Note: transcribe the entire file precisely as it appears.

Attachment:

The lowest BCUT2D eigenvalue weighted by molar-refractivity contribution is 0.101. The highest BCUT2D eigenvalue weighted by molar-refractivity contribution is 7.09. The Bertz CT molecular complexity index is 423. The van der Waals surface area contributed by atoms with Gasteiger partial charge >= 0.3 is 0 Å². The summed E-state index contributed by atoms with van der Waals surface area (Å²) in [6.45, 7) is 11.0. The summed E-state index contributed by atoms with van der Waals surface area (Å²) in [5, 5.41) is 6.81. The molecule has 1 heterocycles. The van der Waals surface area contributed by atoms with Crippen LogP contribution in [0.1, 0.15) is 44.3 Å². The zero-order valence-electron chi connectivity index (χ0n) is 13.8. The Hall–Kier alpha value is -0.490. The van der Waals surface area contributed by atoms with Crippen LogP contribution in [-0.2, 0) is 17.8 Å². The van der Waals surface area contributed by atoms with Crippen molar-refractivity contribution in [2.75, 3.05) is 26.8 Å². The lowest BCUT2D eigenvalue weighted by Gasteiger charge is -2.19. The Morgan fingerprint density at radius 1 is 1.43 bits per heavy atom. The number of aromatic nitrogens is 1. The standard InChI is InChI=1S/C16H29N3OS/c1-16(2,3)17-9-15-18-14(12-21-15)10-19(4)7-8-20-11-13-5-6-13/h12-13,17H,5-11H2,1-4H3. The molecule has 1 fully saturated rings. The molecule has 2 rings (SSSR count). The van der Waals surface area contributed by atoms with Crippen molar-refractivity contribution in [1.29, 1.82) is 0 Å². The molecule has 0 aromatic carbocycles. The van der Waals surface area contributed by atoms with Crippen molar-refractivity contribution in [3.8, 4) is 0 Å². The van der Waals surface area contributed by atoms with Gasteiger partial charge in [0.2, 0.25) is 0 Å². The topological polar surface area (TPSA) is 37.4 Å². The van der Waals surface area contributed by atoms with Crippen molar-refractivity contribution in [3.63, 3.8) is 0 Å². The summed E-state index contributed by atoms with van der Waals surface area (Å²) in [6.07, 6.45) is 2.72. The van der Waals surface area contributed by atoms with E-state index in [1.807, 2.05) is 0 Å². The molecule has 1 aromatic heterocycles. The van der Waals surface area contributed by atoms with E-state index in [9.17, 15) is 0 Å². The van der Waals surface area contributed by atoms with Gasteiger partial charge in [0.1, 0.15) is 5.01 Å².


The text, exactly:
The lowest BCUT2D eigenvalue weighted by molar-refractivity contribution is 0.101. The highest BCUT2D eigenvalue weighted by molar-refractivity contribution is 7.09. The Bertz CT molecular complexity index is 423. The van der Waals surface area contributed by atoms with Gasteiger partial charge >= 0.3 is 0 Å². The summed E-state index contributed by atoms with van der Waals surface area (Å²) in [6.45, 7) is 11.0. The summed E-state index contributed by atoms with van der Waals surface area (Å²) in [5, 5.41) is 6.81. The molecule has 1 heterocycles. The van der Waals surface area contributed by atoms with Crippen LogP contribution in [0.1, 0.15) is 44.3 Å². The zero-order valence-electron chi connectivity index (χ0n) is 13.8. The Hall–Kier alpha value is -0.490. The van der Waals surface area contributed by atoms with Crippen LogP contribution in [-0.2, 0) is 17.8 Å². The van der Waals surface area contributed by atoms with Crippen molar-refractivity contribution in [2.75, 3.05) is 26.8 Å². The lowest BCUT2D eigenvalue weighted by Gasteiger charge is -2.19. The Morgan fingerprint density at radius 1 is 1.43 bits per heavy atom. The number of aromatic nitrogens is 1. The standard InChI is InChI=1S/C16H29N3OS/c1-16(2,3)17-9-15-18-14(12-21-15)10-19(4)7-8-20-11-13-5-6-13/h12-13,17H,5-11H2,1-4H3. The molecule has 1 fully saturated rings. The molecule has 2 rings (SSSR count). The van der Waals surface area contributed by atoms with Crippen molar-refractivity contribution in [1.29, 1.82) is 0 Å². The molecule has 0 aromatic carbocycles. The van der Waals surface area contributed by atoms with Crippen molar-refractivity contribution in [3.8, 4) is 0 Å². The van der Waals surface area contributed by atoms with Gasteiger partial charge in [0.2, 0.25) is 0 Å². The topological polar surface area (TPSA) is 37.4 Å². The van der Waals surface area contributed by atoms with Crippen molar-refractivity contribution in [3.63, 3.8) is 0 Å². The summed E-state index contributed by atoms with van der Waals surface area (Å²) in [6.07, 6.45) is 2.72. The van der Waals surface area contributed by atoms with E-state index in [1.807, 2.05) is 0 Å². The molecule has 1 aromatic heterocycles. The van der Waals surface area contributed by atoms with E-state index in [9.17, 15) is 0 Å². The van der Waals surface area contributed by atoms with Gasteiger partial charge in [0.1, 0.15) is 5.01 Å².